At work, it’s about empowering your team members and your juniors to take on more responsibility and execute it well. At home, you need to identify what responsibility everyone holds and comprehend the need for their support as well as help them build a support system that functions well.
For instance, I have two daughters, studying in grade 9 and grade 5, their studies are my responsibility. I have to segregate this by empowering my elder ones and creating a support system for the younger ones. Empowering others signifies that everyone is aware of what they’re supposed to do and then assuring them that there is a support system with them, making them responsible. At the same time, giving them the freedom to choose how they want it.
5. Work towards empathy
My core strength is empathy. If somewhere my physical presence is required, not only for work but just for the emotional support for my family members, friends, or colleagues, this becomes a priority for me. I always try to handle the emotional challenges first, not only for my teenage daughter but also for my employees, so that people can lead their days beautifully.
Empathy is a core quality and the more we can develop it amongst ourselves as well as cultivate it among others, the better balance we can strive to have.
6. Strive towards psychological safety at the workplace
Everyone faces different levels of stress. In our organization, rather than flowing from top to bottom it shoots up to top from the bottom. Employees are a little empowered, and they have their mental health safety but they are unable to pass the same to their leaders. I see leaders, here, are more burnt out than employees. People are working productively because they are being provided with the comfort to enhance their performance levels.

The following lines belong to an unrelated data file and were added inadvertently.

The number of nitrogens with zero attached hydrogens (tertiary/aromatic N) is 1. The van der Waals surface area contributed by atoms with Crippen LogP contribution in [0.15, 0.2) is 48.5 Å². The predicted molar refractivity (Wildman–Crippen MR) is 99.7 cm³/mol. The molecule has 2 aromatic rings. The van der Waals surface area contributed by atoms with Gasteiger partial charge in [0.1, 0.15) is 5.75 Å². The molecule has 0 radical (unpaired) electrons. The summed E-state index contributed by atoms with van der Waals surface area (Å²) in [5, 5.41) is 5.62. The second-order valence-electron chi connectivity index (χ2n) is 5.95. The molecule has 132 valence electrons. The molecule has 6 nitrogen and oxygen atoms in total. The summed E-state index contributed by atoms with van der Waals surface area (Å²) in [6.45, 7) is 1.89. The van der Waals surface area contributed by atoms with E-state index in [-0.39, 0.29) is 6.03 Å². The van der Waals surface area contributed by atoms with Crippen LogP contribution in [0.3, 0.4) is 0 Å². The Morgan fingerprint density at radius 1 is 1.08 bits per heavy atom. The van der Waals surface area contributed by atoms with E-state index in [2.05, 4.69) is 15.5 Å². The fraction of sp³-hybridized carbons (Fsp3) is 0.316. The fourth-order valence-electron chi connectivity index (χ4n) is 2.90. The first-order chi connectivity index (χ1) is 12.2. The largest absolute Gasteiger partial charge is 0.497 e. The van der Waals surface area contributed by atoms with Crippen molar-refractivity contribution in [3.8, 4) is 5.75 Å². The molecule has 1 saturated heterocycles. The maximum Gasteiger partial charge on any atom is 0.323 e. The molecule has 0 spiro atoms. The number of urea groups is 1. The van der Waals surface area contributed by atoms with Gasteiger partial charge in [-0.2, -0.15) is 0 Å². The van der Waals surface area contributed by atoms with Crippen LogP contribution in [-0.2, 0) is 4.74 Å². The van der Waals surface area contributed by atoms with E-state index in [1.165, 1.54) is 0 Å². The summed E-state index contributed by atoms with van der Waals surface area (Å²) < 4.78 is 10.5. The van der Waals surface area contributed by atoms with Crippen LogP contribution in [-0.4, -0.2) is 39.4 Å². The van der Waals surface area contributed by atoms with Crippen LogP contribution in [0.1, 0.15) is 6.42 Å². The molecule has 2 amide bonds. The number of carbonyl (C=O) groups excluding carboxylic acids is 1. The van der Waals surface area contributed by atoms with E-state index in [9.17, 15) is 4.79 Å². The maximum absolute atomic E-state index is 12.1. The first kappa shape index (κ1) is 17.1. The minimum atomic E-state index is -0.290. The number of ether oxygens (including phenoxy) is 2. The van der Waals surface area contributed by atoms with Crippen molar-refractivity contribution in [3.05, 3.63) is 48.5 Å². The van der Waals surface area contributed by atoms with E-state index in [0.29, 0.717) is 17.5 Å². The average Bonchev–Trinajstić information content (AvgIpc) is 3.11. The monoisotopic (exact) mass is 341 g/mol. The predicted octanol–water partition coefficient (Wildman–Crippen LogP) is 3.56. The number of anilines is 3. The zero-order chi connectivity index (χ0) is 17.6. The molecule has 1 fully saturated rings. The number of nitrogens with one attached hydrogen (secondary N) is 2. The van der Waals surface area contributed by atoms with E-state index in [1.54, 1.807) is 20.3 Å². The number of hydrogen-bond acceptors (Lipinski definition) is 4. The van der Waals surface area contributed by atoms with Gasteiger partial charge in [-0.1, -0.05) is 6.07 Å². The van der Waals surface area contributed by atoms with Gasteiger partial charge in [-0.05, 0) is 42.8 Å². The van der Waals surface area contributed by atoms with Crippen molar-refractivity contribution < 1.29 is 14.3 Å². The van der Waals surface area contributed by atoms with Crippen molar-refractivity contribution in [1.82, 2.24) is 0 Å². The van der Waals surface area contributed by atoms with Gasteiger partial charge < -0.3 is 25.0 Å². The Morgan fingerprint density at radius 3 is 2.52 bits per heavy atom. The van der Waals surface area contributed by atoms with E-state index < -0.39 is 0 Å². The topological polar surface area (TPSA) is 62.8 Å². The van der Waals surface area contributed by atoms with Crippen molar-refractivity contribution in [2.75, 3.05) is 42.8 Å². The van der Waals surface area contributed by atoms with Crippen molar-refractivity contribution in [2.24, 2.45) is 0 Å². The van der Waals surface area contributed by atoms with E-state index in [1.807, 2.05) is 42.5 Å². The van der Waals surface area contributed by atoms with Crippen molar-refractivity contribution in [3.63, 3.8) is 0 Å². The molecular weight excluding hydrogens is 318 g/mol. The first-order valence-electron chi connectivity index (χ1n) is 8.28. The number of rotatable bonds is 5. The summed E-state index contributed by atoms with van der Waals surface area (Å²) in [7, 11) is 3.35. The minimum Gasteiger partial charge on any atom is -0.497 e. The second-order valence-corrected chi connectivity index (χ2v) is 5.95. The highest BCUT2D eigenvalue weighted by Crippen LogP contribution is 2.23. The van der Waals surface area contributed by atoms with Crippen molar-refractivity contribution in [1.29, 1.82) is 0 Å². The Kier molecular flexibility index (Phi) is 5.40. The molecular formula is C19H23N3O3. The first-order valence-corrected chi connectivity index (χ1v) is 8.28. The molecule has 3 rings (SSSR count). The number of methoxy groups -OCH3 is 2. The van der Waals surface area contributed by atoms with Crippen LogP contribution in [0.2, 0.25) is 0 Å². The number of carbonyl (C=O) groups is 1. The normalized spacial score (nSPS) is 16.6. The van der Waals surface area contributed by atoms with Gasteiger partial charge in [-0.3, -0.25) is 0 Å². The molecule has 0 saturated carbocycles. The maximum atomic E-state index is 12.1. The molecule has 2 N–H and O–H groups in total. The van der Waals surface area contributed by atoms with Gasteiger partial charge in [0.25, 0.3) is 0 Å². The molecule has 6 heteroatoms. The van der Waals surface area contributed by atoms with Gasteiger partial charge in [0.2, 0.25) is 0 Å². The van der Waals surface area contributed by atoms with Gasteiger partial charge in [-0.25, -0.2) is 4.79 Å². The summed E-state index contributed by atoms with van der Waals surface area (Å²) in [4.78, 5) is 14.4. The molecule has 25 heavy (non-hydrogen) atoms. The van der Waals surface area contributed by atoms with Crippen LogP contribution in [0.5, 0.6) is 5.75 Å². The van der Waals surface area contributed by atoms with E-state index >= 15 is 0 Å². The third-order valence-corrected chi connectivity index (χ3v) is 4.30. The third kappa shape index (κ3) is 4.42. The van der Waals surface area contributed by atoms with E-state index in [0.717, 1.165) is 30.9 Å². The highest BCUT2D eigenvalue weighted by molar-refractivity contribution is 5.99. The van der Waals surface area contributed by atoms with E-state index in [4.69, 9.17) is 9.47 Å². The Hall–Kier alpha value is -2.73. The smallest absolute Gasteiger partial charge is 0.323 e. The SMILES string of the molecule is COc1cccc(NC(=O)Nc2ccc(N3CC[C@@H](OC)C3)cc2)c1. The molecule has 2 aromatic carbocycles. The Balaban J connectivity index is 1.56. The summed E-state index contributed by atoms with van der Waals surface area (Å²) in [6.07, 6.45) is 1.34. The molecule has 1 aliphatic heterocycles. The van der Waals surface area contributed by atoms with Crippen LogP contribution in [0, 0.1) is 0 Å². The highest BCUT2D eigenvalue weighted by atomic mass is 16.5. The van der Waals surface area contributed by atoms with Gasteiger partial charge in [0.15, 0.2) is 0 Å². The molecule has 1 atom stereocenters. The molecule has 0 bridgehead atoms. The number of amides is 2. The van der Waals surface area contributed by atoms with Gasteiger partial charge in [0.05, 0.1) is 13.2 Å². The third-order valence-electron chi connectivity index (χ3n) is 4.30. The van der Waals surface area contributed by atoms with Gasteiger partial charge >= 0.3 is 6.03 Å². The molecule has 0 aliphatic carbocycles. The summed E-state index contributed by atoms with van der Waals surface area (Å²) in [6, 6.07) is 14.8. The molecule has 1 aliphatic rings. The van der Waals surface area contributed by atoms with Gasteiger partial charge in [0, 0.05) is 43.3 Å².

Many organizations hire fewer resources and get more of the work done. I think in the initial stages, once an organization is growing, it should hire more people. They think that it is a force, but it is an investment. So once there are more people and people are sharing one responsibility, it is good for the organization.
But even if you’re not in a leadership position to orchestrate this, speaking with your leaders to delegate work and ensure psychological safety should be a top priority. Improving work culture is everyone’s responsibility and everyone should partake in it.
7. Remember to pause
One of the core reasons for burnout is that we forget to pause. There always comes a phase in life when we feel very high on energy and we keep going, constantly, without taking a break, without realizing the value of resting.
As a result of burnout, so many things can go wrong. Brain fog is one of the most common problems, which then leads to poor decision-making. And often, when someone is faced with a lot of work pressure, they try to do it all themselves for the fear of being judged by family, friends, and colleagues. This results in a lot of self-limiting behavior that further fuels burnout. For instance, one of our team members who was getting married and had all the responsibility for the wedding on her shoulders also tried to juggle work at the same time without taking leaves for the fear of her salary being cut. This is not healthy. And if you’re in this situation, you should definitely speak to your organization about reaching a healthy compromise.
Rest can look different for different people. For some it might mean spending more time with people, keeping things lively, and having a great social life. While for others it might mean taking time off from all social engagements to recover and rejuvenate. Anywhere where your mind is meaningfully engaged can help you rest and recover, but the important thing to remember is to take rests and not go on and on without any breaks.
Most women shoulder slightly more responsibility in day-to-day life than their male counterparts. And as more and more women are becoming aware of this skew, they are choosing their profession over having children or traditional family life. In all honesty, it doesn’t have to be that way. Yes, it will take some extra work, but if you manage to create systems of communication and empower others, women can do wonders at managing work-life balance.
About Seema Rekha:
Seema Rekha is a gentle humanitarian by heart and a passionate leader. She has been zealously working for a decade with her partners from varied backgrounds such as government, health, lifestyle, pharmaceuticals, information technology, etc. in the arena of emotional wellbeing.
She is a successful, female entrepreneur who has taken Antarmanh’s services to 13 countries in a span of 2 years. The globally operational organization is bootstrapped since 2013, and is credited with delivering mental health services in diverse socio-cultural communities.